Fitzmyer provides valuable discussions of the use of the OT in Acts (90-95) and the language and style of Acts (114-18). Concerning the historical character of Acts, the author concludes that while every statement or episode is not necessarily historical, “what is recounted in Acts is substantially more trustworthy from a historical point of view than not” (127). The historical value of every episode has to be carefully checked. Fitzmyer states categorically that Luke had not read the letters of Paul (88); thus in minor details Acts does not correspond to the picture of Paul seen in his letters (129). When there is a discrepancy, the Pauline information is to be preferred (133). Five differences between the Pauline and Lucan data are discussed, but the correlation of much more of the data is significant to show the general trustworthiness of Luke’s record (136-38).

An extensive general bibliography (153-87) precedes the commentary and notes (189-799). The general bibliography is in addition to the supplemental bibliographies that Fitzmyer appends to his discussions throughout the volume. In the commentary proper, the author progresses through the book of Acts narrative by narrative. Each section begins with the author’s translation. Then comes the “Comment” in which a discussion of the passage’s sources, structure, theological perspective, and essential message are presented. The “Notes” come next and discuss specific items of historical background and grammatical analysis. The Greek references in the notes are transliterated. A “Bibliography” for the passage concludes the section. The commentary is written from the critical perspective. Indexes of subjects (801-9) and commentators (810-30) conclude the volume.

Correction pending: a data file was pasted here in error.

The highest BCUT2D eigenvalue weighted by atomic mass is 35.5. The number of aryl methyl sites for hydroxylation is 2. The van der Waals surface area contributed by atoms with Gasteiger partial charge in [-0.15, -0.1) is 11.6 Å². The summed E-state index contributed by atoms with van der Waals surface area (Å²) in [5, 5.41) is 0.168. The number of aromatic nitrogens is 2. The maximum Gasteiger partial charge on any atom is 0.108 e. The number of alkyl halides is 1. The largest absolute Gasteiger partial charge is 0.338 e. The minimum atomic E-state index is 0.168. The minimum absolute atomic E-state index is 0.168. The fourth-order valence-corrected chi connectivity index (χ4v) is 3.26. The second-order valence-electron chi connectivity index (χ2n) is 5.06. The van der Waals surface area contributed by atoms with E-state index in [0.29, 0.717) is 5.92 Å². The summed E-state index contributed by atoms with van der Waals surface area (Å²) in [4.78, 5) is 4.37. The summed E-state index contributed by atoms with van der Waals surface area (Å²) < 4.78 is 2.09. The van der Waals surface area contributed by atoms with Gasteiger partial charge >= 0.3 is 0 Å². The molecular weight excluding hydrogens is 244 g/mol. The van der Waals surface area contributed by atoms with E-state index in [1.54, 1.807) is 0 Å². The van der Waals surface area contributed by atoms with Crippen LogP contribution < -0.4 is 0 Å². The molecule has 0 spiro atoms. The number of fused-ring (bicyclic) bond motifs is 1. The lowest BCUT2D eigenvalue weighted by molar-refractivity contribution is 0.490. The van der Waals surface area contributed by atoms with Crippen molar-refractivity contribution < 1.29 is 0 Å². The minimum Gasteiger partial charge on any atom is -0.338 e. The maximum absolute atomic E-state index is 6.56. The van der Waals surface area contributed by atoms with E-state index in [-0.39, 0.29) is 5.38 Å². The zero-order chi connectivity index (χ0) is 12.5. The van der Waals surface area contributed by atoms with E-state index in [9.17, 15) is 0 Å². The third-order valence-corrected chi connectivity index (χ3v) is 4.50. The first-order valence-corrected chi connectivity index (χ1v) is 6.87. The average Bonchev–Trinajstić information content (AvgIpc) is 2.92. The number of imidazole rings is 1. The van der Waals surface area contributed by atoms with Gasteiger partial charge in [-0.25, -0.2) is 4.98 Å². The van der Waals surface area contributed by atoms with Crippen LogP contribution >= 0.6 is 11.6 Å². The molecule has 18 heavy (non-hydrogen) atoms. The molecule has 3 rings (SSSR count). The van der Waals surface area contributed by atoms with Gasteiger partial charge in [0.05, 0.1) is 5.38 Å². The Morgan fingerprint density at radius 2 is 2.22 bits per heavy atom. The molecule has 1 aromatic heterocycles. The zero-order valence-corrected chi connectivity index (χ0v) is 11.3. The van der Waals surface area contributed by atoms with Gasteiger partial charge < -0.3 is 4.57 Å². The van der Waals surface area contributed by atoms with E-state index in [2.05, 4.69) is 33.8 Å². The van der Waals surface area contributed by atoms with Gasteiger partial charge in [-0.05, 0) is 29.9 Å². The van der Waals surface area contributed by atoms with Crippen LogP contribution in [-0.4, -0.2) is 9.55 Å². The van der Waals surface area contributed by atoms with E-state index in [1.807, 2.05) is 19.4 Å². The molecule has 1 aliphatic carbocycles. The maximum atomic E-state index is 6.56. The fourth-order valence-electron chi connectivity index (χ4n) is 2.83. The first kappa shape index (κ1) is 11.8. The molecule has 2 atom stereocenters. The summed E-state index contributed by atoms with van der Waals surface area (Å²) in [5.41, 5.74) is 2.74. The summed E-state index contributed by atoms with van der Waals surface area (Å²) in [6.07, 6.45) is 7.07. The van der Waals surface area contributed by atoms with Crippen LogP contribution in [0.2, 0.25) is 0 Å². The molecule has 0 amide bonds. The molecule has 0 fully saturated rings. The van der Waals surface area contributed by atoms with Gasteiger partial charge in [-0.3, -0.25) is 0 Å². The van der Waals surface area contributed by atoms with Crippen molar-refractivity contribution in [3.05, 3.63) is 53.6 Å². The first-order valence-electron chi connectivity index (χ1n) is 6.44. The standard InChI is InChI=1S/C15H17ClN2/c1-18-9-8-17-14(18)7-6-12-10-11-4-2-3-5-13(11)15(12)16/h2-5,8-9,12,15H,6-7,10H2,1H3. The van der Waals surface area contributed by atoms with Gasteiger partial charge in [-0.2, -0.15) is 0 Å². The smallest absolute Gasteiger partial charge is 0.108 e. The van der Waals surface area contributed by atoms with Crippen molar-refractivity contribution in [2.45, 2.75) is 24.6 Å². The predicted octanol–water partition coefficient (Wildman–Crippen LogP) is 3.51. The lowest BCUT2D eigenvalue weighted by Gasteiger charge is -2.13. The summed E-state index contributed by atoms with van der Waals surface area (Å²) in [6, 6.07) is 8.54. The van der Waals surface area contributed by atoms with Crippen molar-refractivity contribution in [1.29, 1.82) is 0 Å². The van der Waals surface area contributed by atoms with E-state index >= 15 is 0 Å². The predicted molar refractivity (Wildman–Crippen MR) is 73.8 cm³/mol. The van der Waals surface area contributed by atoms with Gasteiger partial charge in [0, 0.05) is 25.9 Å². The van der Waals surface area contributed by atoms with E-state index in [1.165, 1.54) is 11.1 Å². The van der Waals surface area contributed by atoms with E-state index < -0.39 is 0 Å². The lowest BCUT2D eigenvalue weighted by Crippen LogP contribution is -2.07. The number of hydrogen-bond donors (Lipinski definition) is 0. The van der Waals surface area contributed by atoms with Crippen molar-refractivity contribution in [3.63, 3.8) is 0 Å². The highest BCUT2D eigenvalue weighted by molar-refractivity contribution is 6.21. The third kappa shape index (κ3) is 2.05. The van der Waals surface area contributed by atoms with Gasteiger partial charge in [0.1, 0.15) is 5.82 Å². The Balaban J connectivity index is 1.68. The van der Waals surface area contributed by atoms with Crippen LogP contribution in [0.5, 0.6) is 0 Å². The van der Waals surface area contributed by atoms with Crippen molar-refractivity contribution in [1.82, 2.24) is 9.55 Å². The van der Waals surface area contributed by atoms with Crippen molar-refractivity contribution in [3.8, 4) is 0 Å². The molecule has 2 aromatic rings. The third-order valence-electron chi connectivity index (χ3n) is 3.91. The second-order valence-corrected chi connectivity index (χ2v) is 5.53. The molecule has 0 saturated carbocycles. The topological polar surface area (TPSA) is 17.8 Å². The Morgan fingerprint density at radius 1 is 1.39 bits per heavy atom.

The release of the AB volume on Acts shortly after the completion of C. K. Barrett’s two-volumes in the ICC invites comparison between the two [see TMSJ 13/1 (2002):101-3]. The AB has definite advantages for the beginning student and expositor of Acts. First, the material is more simply presented. Second, an outline of the book of Acts guides the commentary. Third, all of the foreign language material is translated for the English reader. Fourth, the bibliographies contain evangelical works and all the items are much more accessible in the American context than those listed in the ICC volume. However, the AB does not match the ICC in length and breadth of exegetical discussion. If one has the ICC, the AB does not add enough to make an investment in Fitzmyer prudent; if one does not have the ICC, its essential material is in the AB at a greatly reduced cost. However, the expositor does not need both; one historical-critical commentary is enough to discover how those who deny the inerrancy of Scripture interpret the book.